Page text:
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Prism Comics Seeks Donors
posted December 20th, 2004
[Print-ready Version]

The president of Prism Comics, the nonprofit organization that advocates for greater inclusion of lesbian, gay, bisexual and transgendered (LGBT) characters and creators in the comic book industry, announced today that the organization is seeking support from the comics community to reduce its debt and prepare for its activities in 2005.

"In today's political climate," said Charles "Zan" Christensen, "with renewed challenges to the rights of lesbian, gay, bisexual and transgendered people, we appeal to the comics and LGBT communities to help us spotlight those people who are producing creative work that goes in a decidedly different direction. We ask you to help us support those who are celebrating—instead of vilifying—the spectrum of differences in our society."

Since Prism Comics is a 501(c)3 charity, donations are tax deductible in the U.S., a fact which Christensen hopes will encourage a last-minute push as the year draws to a close. Today, he urged comics professionals and fans alike to visit PrismComics.org and make a donation before December 31st. The nonprofit has put together a new donation page featuring testimonials supporting the organization from a wide variety of creators working in comics, including Eric Shanower (Age of Bronze), Tommy Kovac (Autumn, Stitch), Donna Barr (The Desert Peach), Tristan Crane (How Loathsome) and many more.

"Prism Comics is vitally important to both the comic industry and the GLBT community," writer Devin Grayson (Nightwing, Batman: Gotham Knights) said this weekend. "In addition to being a social bastion, political spearhead, and organizational triumph, Prism has been a fount of proud, celebratory, and inspiring creative energy and innovation since its inception. What qualities could be more important to our industry, especially now as we prepare to begin a new year with mainstream publishers consistently more self-referential and circumscribed and reliably less willing to take artistic, political, or even marketing risks? We can't let any more of our small, independent factions go under, especially not one like Prism, which in mission and accomplishment is large enough to encompass and support each and every one of us."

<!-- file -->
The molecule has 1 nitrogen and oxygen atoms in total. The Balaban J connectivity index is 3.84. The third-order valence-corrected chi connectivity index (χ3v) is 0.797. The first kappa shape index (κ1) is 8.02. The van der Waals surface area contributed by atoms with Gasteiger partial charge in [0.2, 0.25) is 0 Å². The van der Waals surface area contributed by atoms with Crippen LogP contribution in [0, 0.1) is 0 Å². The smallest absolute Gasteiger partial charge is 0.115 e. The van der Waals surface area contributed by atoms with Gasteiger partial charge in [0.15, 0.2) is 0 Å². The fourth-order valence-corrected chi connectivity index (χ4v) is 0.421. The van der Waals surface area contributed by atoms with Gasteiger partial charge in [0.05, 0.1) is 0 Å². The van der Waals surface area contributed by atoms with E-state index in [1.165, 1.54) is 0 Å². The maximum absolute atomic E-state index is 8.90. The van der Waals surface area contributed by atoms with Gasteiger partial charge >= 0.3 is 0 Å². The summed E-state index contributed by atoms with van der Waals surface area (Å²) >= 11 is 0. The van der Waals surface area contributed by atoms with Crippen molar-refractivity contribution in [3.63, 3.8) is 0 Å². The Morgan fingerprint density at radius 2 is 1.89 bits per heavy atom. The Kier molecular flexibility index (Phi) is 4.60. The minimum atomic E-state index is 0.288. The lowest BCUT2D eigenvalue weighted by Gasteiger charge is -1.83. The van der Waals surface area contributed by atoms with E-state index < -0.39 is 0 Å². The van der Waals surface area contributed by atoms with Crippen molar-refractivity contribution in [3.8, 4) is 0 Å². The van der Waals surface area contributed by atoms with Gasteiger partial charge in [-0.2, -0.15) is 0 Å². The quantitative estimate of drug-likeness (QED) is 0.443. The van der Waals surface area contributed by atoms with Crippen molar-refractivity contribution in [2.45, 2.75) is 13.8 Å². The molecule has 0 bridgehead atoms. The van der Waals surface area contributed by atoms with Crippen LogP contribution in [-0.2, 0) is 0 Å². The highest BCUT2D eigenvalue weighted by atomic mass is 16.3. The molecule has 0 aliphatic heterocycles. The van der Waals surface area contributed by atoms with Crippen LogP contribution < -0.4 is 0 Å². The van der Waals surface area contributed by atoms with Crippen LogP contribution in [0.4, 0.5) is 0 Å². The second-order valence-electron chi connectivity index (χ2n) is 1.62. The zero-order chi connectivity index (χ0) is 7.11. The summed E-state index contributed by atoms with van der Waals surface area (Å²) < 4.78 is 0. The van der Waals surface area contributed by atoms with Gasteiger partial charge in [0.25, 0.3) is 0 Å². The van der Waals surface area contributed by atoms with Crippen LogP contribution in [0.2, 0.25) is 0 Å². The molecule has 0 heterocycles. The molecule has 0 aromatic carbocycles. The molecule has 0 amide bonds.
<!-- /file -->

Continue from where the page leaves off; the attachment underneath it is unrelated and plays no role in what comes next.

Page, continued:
"Since I started cartooning in 1992," said Leanne Franson, creator of Liliane, "I have always had to go it alone in the world of cartooning, seeking out other creators and queer-friendly shop owners and industry people in a shot-in-the-dark haphazard manner, keeping an eye open for any welcoming material and like voices. Then Prism Comics came on the scene and we have not only a voice, an advocate and a representative, we have a face to the world and a place to hang. After five years away from the comics world, Prism has given me a living room in the comics and internet worlds, a home away from home, from which to spring forth with a new book and a new website."

"Please support Prism Comics," she continued. "Make sure that there is a meeting place for all us LGBT creators, a mouthpiece, and a beacon to all readers and future creators scattered here and there around the world."

Prism Comics fulfills its mission to promote the work of LGBT creators and LGBT themes in comics in several ways, including their feature-rich website, convention appearances and nightlife outreach events. One of the most high-profile ways is their annual resource guide Prism Comics: Your LGBT Guide to Comics, the 2004 edition of which was a 128-page paperback profiling 80 different creators and featuring a full 50 page anthology of exclusive and preview comics.